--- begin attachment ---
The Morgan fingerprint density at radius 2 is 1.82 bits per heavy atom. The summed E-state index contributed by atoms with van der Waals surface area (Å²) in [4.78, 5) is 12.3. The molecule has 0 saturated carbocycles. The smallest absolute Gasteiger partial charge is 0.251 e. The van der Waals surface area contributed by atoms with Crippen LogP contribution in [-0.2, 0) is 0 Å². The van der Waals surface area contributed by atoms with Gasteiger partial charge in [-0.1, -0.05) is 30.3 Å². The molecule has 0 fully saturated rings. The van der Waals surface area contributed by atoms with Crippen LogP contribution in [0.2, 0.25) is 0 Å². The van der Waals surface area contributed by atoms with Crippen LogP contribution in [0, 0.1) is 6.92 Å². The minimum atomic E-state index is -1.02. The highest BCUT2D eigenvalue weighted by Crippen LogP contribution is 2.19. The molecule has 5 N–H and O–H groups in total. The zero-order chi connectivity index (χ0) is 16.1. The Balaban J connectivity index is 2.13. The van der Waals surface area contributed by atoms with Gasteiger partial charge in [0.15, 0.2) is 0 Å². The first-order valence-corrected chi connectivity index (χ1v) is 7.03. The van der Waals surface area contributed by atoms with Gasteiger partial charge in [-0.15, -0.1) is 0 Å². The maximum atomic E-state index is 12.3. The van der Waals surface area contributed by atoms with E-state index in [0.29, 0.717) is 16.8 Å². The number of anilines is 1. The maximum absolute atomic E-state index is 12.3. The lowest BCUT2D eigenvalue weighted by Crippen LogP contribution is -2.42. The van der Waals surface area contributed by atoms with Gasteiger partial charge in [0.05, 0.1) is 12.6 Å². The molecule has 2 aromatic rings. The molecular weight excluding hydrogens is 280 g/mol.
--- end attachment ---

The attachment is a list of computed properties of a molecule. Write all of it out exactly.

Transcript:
The Morgan fingerprint density at radius 2 is 1.82 bits per heavy atom. The summed E-state index contributed by atoms with van der Waals surface area (Å²) in [4.78, 5) is 12.3. The molecule has 0 saturated carbocycles. The smallest absolute Gasteiger partial charge is 0.251 e. The van der Waals surface area contributed by atoms with Crippen LogP contribution in [-0.2, 0) is 0 Å². The van der Waals surface area contributed by atoms with Gasteiger partial charge in [-0.1, -0.05) is 30.3 Å². The molecule has 0 fully saturated rings. The van der Waals surface area contributed by atoms with Crippen LogP contribution in [0.2, 0.25) is 0 Å². The van der Waals surface area contributed by atoms with Crippen LogP contribution in [0, 0.1) is 6.92 Å². The minimum atomic E-state index is -1.02. The highest BCUT2D eigenvalue weighted by Crippen LogP contribution is 2.19. The molecule has 5 N–H and O–H groups in total. The zero-order chi connectivity index (χ0) is 16.1. The Balaban J connectivity index is 2.13. The van der Waals surface area contributed by atoms with Gasteiger partial charge in [0.15, 0.2) is 0 Å². The first-order valence-corrected chi connectivity index (χ1v) is 7.03. The van der Waals surface area contributed by atoms with Gasteiger partial charge in [-0.15, -0.1) is 0 Å². The maximum atomic E-state index is 12.3. The van der Waals surface area contributed by atoms with E-state index in [0.29, 0.717) is 16.8 Å². The number of anilines is 1. The maximum absolute atomic E-state index is 12.3. The lowest BCUT2D eigenvalue weighted by Crippen LogP contribution is -2.42. The van der Waals surface area contributed by atoms with Gasteiger partial charge in [0.05, 0.1) is 12.6 Å². The molecule has 2 aromatic rings. The molecular weight excluding hydrogens is 280 g/mol.